Linking Hearts and Souls around the World
The United Nations declared October 11, 2012 as the first International Day of the Girl Child. This special day is being celebrated at Carl Ben Eielson, a middle school in Fargo, North Dakota, and at the ASAH School for Orphaned Girls in Duk Payuel, Jonglei State, South Sudan. Why a Day of the Girl? Gender inequalities continue to exist even in developed countries. In underdeveloped countries girls are at risk through practices of denial of education, child marriage, sex slavery, and have little control over their destinies or those of their children.
Excitement permeated the mood at the ASAH school today, and our students made signs to state their feelings about this special day. Two students, Rebecca Achol and Mary Aleul, gave speeches to express their thoughts about the idea that a day has been set aside to recognize the importance of equality for girls and to explain to the listeners what it means to them to imagine a future where education for girls is the norm, not an exception.
Imagine the impact on these girls when a local authority officer joined the staff and other important members of the community to speak out about the rights of girls to be educated, encouraging families to allow their daughters to remain in school after puberty. The speakers noted the absence of women from political and leadership affairs and told our students that women like them must become educated so that they can play a role in the development of South Sudan.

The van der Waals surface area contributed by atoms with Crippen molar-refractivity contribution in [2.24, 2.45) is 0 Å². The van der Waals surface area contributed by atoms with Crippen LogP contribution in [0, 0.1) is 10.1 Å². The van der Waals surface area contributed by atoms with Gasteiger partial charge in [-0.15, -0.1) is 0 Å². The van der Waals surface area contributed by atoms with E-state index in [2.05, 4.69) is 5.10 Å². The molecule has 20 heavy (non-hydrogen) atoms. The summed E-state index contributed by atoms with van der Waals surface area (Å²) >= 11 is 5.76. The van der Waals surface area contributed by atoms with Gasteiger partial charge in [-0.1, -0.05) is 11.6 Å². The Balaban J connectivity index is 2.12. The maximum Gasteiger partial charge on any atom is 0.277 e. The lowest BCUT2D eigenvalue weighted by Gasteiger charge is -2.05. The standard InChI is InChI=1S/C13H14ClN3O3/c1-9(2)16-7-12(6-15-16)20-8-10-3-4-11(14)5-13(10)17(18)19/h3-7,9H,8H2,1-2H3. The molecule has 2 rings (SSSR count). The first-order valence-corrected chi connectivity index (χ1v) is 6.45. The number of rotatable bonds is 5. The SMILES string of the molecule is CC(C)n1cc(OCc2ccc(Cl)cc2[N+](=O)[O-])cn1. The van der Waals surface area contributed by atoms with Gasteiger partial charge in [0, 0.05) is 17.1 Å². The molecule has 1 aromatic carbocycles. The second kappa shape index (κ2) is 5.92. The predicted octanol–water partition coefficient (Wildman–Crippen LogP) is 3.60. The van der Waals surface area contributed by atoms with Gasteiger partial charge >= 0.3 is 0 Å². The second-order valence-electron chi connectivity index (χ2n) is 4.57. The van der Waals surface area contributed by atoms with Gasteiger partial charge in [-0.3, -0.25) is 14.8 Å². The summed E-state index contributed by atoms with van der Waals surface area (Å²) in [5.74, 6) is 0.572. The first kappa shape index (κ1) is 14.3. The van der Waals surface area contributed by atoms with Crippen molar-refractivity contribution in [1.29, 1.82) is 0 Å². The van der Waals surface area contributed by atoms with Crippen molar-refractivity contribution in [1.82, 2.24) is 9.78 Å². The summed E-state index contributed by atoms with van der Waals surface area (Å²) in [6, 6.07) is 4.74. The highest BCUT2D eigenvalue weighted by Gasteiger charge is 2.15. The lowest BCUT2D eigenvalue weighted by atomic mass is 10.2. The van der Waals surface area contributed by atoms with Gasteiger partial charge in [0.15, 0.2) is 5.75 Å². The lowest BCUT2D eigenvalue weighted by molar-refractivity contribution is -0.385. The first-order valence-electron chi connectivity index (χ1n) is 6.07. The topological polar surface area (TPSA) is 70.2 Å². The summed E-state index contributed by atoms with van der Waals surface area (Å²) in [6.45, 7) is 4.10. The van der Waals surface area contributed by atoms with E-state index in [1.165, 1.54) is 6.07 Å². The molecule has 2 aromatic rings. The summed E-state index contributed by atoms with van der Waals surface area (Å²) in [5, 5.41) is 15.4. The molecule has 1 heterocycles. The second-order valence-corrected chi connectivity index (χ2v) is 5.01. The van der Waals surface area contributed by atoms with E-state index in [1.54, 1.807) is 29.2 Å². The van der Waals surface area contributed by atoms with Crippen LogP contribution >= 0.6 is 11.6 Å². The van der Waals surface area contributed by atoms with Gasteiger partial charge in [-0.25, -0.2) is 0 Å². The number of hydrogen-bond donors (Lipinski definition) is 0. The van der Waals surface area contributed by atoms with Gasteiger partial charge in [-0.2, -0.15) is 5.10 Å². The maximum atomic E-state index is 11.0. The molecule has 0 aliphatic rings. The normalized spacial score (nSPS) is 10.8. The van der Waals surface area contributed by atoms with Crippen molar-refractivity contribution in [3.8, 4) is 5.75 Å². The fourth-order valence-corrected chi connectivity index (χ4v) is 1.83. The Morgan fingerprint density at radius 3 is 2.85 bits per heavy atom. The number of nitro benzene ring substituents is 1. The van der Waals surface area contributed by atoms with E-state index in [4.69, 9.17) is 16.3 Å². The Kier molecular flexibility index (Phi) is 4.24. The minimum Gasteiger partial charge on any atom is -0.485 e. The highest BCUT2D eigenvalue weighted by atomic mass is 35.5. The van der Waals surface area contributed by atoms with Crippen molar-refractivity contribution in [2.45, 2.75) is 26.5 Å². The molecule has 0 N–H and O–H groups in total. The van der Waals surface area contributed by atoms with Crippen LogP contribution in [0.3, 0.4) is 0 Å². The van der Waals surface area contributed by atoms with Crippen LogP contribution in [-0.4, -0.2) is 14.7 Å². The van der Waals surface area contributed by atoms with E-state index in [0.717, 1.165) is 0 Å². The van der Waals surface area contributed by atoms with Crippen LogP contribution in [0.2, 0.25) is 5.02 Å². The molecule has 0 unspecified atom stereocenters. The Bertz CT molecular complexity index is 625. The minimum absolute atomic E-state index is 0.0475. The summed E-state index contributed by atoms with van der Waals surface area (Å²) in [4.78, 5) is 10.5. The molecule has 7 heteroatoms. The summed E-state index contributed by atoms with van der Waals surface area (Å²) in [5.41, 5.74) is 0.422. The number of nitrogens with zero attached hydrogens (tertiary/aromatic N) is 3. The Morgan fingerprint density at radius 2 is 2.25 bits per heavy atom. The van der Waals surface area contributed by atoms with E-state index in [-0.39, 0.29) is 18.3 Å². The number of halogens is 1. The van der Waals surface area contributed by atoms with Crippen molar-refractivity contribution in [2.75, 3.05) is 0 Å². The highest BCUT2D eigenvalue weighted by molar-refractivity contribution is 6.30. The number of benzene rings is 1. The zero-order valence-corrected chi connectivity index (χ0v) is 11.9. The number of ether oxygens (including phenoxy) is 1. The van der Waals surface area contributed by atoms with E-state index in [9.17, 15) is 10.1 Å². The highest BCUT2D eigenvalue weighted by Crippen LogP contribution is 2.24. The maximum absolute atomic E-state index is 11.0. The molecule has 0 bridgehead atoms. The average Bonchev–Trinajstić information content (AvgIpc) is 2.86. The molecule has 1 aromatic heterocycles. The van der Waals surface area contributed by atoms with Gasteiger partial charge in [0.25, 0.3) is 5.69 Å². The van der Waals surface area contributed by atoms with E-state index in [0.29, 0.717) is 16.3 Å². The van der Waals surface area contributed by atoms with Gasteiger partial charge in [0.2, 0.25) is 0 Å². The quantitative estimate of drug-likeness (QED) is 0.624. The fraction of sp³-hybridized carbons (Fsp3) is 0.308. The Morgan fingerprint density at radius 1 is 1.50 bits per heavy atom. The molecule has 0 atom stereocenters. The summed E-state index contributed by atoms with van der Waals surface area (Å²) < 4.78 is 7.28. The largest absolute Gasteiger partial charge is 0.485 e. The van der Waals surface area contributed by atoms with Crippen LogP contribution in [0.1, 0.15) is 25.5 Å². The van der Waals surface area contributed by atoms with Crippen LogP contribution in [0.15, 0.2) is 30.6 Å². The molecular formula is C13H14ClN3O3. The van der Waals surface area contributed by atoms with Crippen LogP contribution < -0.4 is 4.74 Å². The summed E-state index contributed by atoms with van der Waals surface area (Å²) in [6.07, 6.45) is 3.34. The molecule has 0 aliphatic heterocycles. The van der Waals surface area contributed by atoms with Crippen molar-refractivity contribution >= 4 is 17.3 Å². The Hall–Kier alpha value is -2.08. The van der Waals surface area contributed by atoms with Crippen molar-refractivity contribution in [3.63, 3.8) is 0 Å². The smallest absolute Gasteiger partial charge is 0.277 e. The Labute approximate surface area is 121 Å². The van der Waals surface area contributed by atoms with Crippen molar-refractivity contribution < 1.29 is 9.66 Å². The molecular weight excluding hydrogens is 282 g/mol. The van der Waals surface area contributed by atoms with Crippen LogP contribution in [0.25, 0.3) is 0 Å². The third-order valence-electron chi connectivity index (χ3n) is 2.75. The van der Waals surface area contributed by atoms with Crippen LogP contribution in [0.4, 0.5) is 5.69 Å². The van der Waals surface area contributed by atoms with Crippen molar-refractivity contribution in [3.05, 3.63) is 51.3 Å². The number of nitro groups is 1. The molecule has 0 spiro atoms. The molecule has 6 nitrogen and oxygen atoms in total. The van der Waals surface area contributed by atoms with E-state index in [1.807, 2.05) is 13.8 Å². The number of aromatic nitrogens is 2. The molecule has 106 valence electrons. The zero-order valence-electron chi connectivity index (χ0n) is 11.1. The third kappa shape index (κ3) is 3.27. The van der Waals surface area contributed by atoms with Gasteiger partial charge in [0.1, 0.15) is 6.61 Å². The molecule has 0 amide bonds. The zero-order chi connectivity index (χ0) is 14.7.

Protect. Educate. Empower.
ASAH students are protected from forced marriage at puberty, educated in school subjects and practical life skills, empowered to become leaders and to give back to their communities. In our first year of operation, the ASAH girls are already demonstrating their leadership and caring. In July, our older girls walked miles across flooded paths carrying bags of underwear and washable sanitary bags on their heads to deliver to girls in schools in neighboring villages. These supplies have been donated to ASAH with the purpose of keeping all girls in school at puberty, thus reducing the incidence of early marriage.
The result – girls have reenrolled in school thanks to these supplies, or are enabled to stay in school instead of dropping out. The arrival of a menstrual cycle is not a signal that a girl is no longer a child. It is one step toward her development into a young woman. Girls who are not in school due to this visible sign of puberty are an extra mouth to feed and are soon married off for the cattle dowry.
The ASAH program has had an impact on other girls in the local community whose parents don’t understand the value of sending their girls to school. These young girls have pleaded with their parents – “The ASAH girls are orphans, and they go to school. Why can’t I go to school?” This pressure has resulted in an increase in the enrollment of girls of all ages in the local school.
The ASAH students are already looking forward to next year’s celebration and to welcoming more girls into our program in 2013. ASAH girls and others like them who are fortunate enough to be educated will change the world they live in.